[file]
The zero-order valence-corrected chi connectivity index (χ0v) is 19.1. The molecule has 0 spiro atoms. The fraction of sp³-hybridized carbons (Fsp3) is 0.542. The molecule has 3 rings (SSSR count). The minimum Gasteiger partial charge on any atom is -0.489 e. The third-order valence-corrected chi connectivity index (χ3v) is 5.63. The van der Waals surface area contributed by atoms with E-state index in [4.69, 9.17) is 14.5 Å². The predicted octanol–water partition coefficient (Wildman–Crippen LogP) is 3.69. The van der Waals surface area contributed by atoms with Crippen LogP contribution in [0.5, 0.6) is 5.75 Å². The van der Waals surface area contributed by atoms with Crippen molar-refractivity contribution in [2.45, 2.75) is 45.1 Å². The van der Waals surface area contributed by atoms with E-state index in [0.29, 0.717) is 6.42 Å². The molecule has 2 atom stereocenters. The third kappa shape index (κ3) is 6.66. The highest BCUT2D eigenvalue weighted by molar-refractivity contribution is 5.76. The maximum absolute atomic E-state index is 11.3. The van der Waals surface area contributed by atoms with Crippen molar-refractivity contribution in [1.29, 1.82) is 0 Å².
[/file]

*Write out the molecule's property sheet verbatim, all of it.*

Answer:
The zero-order valence-corrected chi connectivity index (χ0v) is 19.1. The molecule has 0 spiro atoms. The fraction of sp³-hybridized carbons (Fsp3) is 0.542. The molecule has 3 rings (SSSR count). The minimum Gasteiger partial charge on any atom is -0.489 e. The third-order valence-corrected chi connectivity index (χ3v) is 5.63. The van der Waals surface area contributed by atoms with E-state index in [4.69, 9.17) is 14.5 Å². The predicted octanol–water partition coefficient (Wildman–Crippen LogP) is 3.69. The van der Waals surface area contributed by atoms with Crippen LogP contribution in [0.5, 0.6) is 5.75 Å². The van der Waals surface area contributed by atoms with Crippen molar-refractivity contribution in [2.45, 2.75) is 45.1 Å². The van der Waals surface area contributed by atoms with E-state index in [0.29, 0.717) is 6.42 Å². The molecule has 2 atom stereocenters. The third kappa shape index (κ3) is 6.66. The highest BCUT2D eigenvalue weighted by molar-refractivity contribution is 5.76. The maximum absolute atomic E-state index is 11.3. The van der Waals surface area contributed by atoms with Crippen molar-refractivity contribution in [1.29, 1.82) is 0 Å².